She wants students engaged and immersed in a topic, gaining experience and using critical thinking to make decisions based on what they have learned, she said. She doesn’t want them to regurgitate information to her.
“As an educator in the situation we’re in, you have to be flexible and open-minded,” Londino-Smolar said. “What are the key things you want the students to learn? Focus on them and don’t worry about the small stuff.”
That’s made her rethink how to offer a forensic lab course that typically involves hands-on work in a classroom setting and in the field. One of the things students would do during the course is make molds of shoeprints that they could compare with a real shoe, as if they were checking shoe imprints from a crime scene. For the online lab course, she had 3D images of a shoe and a shoeprint created for the students to analyze instead. The images can be manipulated on a computer and compared side by side. In addition, Londino-Smolar said students will be sent lab kits that they can use for hands-on assignments and analysis they can perform from home.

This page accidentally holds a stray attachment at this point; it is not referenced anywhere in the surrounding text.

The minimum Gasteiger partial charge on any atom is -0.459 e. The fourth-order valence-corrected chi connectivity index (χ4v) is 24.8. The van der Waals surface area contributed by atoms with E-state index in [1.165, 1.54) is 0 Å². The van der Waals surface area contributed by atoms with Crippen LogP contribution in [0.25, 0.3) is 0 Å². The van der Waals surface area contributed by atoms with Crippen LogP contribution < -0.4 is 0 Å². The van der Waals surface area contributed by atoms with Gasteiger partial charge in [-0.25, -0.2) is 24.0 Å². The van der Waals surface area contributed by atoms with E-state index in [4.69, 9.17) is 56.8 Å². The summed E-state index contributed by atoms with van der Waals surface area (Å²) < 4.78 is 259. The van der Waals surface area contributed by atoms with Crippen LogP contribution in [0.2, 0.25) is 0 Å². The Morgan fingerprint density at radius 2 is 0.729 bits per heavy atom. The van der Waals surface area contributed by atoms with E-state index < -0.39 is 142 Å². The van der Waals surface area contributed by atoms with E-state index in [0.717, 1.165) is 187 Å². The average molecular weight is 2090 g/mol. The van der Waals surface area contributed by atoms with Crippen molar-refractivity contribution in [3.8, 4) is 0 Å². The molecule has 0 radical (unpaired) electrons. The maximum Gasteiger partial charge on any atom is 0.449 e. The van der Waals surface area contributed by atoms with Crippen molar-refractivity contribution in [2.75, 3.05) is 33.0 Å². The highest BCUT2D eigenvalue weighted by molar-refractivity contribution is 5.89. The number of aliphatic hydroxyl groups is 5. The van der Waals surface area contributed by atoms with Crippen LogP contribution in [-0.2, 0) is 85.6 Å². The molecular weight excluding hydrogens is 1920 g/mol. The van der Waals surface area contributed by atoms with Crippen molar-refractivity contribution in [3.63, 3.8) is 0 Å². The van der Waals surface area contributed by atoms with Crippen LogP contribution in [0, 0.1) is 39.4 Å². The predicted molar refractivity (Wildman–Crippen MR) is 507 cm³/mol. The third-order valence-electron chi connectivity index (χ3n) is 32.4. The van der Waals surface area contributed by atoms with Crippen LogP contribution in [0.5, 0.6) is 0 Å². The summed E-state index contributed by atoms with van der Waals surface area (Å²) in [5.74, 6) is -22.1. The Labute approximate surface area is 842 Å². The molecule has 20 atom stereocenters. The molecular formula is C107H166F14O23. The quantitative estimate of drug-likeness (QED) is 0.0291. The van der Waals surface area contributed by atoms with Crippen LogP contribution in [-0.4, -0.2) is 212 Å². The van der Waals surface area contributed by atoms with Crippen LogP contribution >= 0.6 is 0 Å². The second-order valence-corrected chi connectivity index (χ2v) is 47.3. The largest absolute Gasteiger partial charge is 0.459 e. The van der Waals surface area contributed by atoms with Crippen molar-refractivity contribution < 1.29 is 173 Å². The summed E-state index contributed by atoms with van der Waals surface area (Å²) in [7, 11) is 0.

“To me, flexible teaching is having various options for students to learn the course material,” she said.
Rethinking the classroom
For Jones, flexible teaching begins with “flipping” the classroom.
“Flexible teaching goes back to the old concept of student-centered learning,” he said. “Instead of coming to me to get the knowledge because I have what you need, I bring it to you in a way you can consume it.”
Jones has taught online courses since 1999, and he typically teaches courses that are a hybrid of in-person and asynchronous online instruction. He pre-records lectures so students can watch them before class, so that live class time is used to discuss the material, tackle issues and solve problems. And in a 16-week course, he’ll build in four weeks where students do online activities or group projects instead of meeting in person, in order to give a broader range of experiences.